A therapeutic drug created for Type 2 diabetes has been discovered to hold potential in reversing dementia caused by Alzheimer's disease.
Aside from being a known risk factor for the disease, Type 2 diabetes is also linked to its progression. Apparently, insulin does not only regulate blood sugar levels. It plays a critical role in protecting the brain from atrophy. Since Type 2 diabetes impedes production of the hormone, it exposes an affected person to an array of neurodegenerative disorders, not only Alzheimer's.
The drug worked in diabetics by increasing their insulin sensitivity. It contains GLP-1/GIP/Glucagon, which serve as indicators of Alzheimer's. Reduced levels of the three hormones are found in brains of patients diagnosed with the disorder.
Potential Alzheimer's Treatment Fights Brain Degeneration Through Multiple Ways
To prove the drug's effectiveness in combating Alzheimer's, an international team of researchers led by Christian Holscher of Lancaster University tested it on aged mice with mutated human genes carrying a hereditary form of the disease. The transgenic animals were also in the advanced stages of brain atrophy.
The team reports through a study that after a maze test, the mice exhibited an improvement in learning and memory as well as higher levels of GLP-1/GIP/Glucagon; lowered amount of amyloid plaque in the brain, a protein that is toxic to neurons; decreased inflammation and oxidative stress; and slower nerve cell deterioration.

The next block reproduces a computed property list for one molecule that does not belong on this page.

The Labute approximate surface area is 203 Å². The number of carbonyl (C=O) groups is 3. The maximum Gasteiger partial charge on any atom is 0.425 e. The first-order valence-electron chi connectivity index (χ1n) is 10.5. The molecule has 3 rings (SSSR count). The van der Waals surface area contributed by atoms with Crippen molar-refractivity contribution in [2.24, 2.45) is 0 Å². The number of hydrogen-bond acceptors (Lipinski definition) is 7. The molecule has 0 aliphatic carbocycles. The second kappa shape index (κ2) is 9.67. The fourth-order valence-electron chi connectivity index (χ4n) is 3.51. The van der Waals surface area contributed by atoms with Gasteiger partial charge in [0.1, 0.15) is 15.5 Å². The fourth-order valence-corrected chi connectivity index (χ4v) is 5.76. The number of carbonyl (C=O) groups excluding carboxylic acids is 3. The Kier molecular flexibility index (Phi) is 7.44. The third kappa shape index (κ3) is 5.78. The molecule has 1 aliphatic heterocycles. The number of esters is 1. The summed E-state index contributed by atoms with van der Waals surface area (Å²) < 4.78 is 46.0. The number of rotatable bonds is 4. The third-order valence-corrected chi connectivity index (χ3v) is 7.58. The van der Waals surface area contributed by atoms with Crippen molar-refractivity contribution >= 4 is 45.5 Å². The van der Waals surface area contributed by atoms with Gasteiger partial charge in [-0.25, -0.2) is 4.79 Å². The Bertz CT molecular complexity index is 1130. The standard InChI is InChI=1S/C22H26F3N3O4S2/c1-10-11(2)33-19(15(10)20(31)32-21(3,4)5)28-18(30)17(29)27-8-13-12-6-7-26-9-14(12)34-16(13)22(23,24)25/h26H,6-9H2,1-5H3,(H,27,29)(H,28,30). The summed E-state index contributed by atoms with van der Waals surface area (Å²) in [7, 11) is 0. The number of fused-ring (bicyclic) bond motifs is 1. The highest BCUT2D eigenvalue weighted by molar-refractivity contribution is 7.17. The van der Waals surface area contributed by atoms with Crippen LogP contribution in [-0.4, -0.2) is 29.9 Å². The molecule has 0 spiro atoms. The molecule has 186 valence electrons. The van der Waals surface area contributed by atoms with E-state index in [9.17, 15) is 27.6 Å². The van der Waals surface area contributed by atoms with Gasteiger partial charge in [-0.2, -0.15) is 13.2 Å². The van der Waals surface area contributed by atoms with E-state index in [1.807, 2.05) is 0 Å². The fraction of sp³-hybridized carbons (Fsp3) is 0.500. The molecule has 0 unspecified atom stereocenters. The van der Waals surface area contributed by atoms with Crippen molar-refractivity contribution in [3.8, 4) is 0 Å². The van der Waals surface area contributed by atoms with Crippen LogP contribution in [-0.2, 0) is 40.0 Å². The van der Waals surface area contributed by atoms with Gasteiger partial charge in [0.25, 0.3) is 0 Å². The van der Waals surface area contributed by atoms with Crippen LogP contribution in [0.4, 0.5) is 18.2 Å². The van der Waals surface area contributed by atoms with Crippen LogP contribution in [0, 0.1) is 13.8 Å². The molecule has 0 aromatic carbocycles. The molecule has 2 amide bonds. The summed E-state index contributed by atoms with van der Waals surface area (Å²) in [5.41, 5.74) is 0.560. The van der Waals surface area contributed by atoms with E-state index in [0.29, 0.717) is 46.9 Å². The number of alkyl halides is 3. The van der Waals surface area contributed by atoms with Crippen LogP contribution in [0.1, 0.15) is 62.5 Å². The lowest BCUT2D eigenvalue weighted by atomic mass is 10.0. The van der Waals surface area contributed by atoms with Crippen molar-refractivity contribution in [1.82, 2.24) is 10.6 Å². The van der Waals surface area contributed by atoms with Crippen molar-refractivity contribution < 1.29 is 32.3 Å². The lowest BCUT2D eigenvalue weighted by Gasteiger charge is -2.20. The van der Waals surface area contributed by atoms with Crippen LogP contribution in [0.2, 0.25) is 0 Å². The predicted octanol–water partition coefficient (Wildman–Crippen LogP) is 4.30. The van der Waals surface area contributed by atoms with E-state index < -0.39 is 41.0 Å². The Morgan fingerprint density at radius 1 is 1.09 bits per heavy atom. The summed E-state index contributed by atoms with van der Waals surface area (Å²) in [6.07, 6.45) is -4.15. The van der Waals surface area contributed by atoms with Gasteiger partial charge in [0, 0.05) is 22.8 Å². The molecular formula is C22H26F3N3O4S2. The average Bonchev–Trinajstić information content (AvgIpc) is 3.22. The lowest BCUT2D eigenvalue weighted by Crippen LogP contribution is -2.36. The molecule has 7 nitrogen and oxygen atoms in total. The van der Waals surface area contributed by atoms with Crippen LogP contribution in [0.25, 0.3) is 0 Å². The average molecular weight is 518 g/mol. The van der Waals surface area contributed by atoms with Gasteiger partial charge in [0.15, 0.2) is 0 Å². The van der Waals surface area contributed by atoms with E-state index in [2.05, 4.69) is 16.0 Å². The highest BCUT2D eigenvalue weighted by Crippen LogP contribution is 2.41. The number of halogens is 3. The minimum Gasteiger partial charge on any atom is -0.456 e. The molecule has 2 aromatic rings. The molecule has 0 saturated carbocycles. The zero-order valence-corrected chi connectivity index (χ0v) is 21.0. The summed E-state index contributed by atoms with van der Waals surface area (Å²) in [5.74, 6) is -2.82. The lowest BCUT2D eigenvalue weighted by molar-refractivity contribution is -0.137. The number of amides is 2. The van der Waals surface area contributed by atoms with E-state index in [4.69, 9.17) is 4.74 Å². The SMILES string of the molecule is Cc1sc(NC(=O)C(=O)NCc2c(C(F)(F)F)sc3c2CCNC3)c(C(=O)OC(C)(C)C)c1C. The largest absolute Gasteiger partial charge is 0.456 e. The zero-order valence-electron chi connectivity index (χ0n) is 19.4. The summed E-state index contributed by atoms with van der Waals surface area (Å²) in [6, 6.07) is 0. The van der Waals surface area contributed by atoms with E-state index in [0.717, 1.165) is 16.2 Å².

"Clinical studies with an older version of this drug type already showed very promising results in people with Alzheimer's disease or with mood disorders," Holscher says in a report.
The study was funded by the Ministry of Human Resources and Social Security, Shanxi Province, and a grant from the Alzheimer Society UK.
Data Shows Millions More Will Be Diagnosed With Dementia
Alzheimer's disease has been recognized as the most common culprit of dementia. Data reveals that in the UK, there are currently 850,000 patients with the disease and this figure is expected to rise to two million in 2051.
The numbers are more alarming in the U.S., where five million Alzheimer's patients have been recorded. It is expected to soar as high as 16 million by 2050.
"With no new treatments in nearly 15 years, we need to find new ways of tackling Alzheimer's. It's imperative that we explore whether drugs developed to treat other conditions can benefit people with Alzheimer's and other forms of dementia," says Doug Brown, director of Research and Development at Alzheimer's Society.
The experiment conducted on mice marks the first time a triple receptor drug demonstrated multiple benefits in protecting the brain.